Cerebral Palsy Incontinence

4 min read

a mother holds her daughter, who has cerebral palsy

Cerebral palsy and incontinence can, unfortunately, occur alongside each other. Although most children with cerebral palsy learn to control bladder and bowel incontinence, it is common for toilet training to take longer and require extra support. Cerebral palsy incontinence can negatively affect quality of life, so helping your child manage the condition is extremely important.

Is There a Link Between Cerebral Palsy and Incontinence?

Yes — bladder and bowel incontinence are common problems affecting children and adults with cerebral palsy. 70-80% of cerebral palsy patients have issues with incontinence, and 85% of patients have bladder overactivity. This may be due to neurological impairment.

“Children with cerebral palsy gain bladder and bowel control at an older age compared to typical developing children. The incidence of urinary incontinence during day and night, fecal incontinence and constipation is higher in this population.”

— National Institutes of Health (NIH)

According to an NIH study, even though there is a known link between cerebral palsy and incontinence, treatment strategies have been poorly investigated. Sadly, cerebral palsy incontinence is generally considered a normal, minor problem.

The good news is that there are many options to help those suffering from cerebral palsy incontinence.

What Causes Cerebral Palsy Incontinence?

A common characteristic of cerebral palsy is that the condition limits how much control patients have over their body parts.

Cerebral palsy also causes abnormal muscle tone and muscle spasticity, which can affect muscles that control bladder and bowel movements. Muscle spasticity happens when muscles involuntarily contract.

On the other hand, when the bowel and bladder muscles don’t contract, the body retains waste. This can cause constipation or urinary tract infections.

Cerebral palsy incontinence may also be caused by damage to the nervous system that affects the detrusor (the muscle that makes up the wall of the bladder) in a condition called neurogenic bladder. Neurogenic bladder may cause frequent, urgent, or painful urination.

The different types of neurogenic bladder include:

  • Overactive bladder: The bladder is unable to empty fully or begins to empty before the person can make it to the bathroom.
  • Overflow incontinence: urinary leakage occurs due to the bladder not emptying.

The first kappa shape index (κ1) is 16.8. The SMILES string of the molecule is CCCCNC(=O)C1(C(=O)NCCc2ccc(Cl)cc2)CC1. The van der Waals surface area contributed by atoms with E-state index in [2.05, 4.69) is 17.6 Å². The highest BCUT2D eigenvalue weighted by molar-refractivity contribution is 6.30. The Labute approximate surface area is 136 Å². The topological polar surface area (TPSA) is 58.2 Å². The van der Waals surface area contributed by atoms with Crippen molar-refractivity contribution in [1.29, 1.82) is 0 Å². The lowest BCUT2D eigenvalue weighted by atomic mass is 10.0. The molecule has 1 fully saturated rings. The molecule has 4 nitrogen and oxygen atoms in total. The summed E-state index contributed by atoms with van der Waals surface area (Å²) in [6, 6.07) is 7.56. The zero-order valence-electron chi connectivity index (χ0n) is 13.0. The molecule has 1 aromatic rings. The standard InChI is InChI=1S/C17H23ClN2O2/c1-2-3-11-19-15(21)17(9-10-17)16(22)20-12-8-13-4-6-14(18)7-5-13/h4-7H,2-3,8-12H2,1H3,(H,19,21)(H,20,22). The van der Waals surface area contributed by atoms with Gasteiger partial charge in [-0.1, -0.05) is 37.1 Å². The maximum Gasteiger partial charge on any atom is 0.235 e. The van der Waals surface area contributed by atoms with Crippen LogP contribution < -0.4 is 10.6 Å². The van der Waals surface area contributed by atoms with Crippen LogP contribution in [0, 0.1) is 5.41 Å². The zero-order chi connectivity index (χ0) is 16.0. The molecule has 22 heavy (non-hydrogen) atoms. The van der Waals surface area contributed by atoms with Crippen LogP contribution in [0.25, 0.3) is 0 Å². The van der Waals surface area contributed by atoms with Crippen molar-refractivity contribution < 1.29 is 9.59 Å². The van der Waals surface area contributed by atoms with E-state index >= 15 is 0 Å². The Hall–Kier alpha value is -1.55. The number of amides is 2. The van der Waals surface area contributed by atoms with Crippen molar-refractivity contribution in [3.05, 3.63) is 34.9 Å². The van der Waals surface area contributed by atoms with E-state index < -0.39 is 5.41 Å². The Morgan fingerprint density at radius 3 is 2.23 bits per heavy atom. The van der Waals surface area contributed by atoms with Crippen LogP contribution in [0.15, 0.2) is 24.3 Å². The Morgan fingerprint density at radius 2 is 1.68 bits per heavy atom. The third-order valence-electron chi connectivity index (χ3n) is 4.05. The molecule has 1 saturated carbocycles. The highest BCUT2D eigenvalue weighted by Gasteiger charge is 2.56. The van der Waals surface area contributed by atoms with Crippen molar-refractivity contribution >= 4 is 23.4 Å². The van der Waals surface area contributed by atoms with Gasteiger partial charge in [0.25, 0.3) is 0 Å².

• Stress incontinence: The muscles that control urination do not function properly.
  • Urge incontinence: Spasms of the bladder cause it to shrink before the person reaches the bathroom.

Being unable to control urination is the most common type of cerebral palsy incontinence.

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Will My Loved One Develop Cerebral Palsy Incontinence?

Unfortunately, cerebral palsy incontinence can be difficult to predict, especially early on. This is because it can take months or years for a child to show noticeable symptoms of cerebral palsy after birth. Furthermore, it takes several years for a child to be properly potty trained.

However, there are several factors that may be indicators of future cerebral palsy incontinence.

These include:

  • Severity of motor impairments: Usually, the more severe the impairment, the greater the risk of cerebral palsy incontinence.
  • Location of motor impairments: Patients with spastic cerebral palsy are less likely to experience cerebral palsy incontinence.
  • Intellectual disability: If intellectual disability is present, cerebral palsy incontinence is more likely since patients may not know what to do when they need to use the bathroom.
  • Communication skills: If a person with cerebral palsy can express when they need to use the bathroom, accidents are less likely to happen.
  • Age: Studies have shown it takes longer for patients with cerebral palsy to develop bladder and bowel management skills.

“The age of achieving bladder and bowel control was higher in children with cerebral palsy than in healthy children. Most healthy children achieve bladder and bowel control at the age between 2 and 4 years. However, disabled children gain this control at an older age.”

— National Institutes of Health